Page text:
MIT researchers produce wood grown in the laboratory to tackle deforestation

To eliminate the problem of deforestation, researchers at the Massachusetts Institute of Technology (MIT) have developed a method that allows the laboratory to produce wood-like plant material. It is estimated that deforestation on our planet results in the loss of about 10 million hectares of forest each year, which could lead to deforestation in the next 100 to 200 years.

This approach would provide an environmentally friendly and low-waste alternative and allow wood products to grow without cutting trees, the researchers say in a study published in Materials Today.

Lead author Ashley Beckwith said in an MIT report: “The idea is that you can grow these plant materials in exactly the form you need, so you no longer have to do any subtractive production, which reduces energy and waste. There are many opportunities to expand and grow three-dimensional structures. “

How was artificial wood produced?

MIT experts began by extracting cells from the leaves of Zinnia elegans, also known as the common Zinnia plant. In the next step, these cells were cultured in liquid medium for two days and transferred to a gel-based medium containing nutrients and two hormones. It is at this stage that scientists can regulate the physical and mechanical properties of plant cells growing in the nutrient medium by adjusting hormone levels.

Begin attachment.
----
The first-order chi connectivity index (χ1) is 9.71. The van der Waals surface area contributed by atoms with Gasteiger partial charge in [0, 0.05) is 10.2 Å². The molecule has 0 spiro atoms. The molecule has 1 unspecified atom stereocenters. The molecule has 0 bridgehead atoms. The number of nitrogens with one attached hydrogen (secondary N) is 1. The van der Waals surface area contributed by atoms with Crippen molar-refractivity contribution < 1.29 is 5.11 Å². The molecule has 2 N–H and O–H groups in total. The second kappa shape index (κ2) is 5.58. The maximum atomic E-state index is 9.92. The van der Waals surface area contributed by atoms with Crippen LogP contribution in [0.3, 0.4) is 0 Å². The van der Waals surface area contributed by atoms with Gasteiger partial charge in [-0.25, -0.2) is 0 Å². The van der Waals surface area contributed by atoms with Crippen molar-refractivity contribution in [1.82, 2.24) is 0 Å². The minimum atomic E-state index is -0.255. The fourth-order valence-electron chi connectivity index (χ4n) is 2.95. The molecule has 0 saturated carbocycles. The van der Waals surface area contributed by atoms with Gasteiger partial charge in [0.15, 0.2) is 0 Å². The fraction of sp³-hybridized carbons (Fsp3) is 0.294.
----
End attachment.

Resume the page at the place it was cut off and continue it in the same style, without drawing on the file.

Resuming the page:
“There are hormones in the human body that determine how your cells develop and how certain properties develop. In the same way, by changing the concentration of hormones in a nutrient broth, plant cells react differently,” Beckwith said. “Simply manipulating these small amounts of chemicals can cause quite dramatic changes in physical performance.”

In addition, experts use a 3D printer to convert the cultured gel solution to any selected structure and incubate for three months in a dark Petri dish.

In experiments, experts found that the lower the level of hormones, the more round and open cell plant material they received. In addition, the plants also had a lower density rather than a higher hormone content, which resulted in the growth of plant material with smaller, denser cell structures.

Jeffrey Borenstein, another participant in the study, said: “This work demonstrates the power that technology at the interface between engineering and biology can help address environmental challenges by leveraging the advances that were originally created for health care programs.”

Godfrey Kemp

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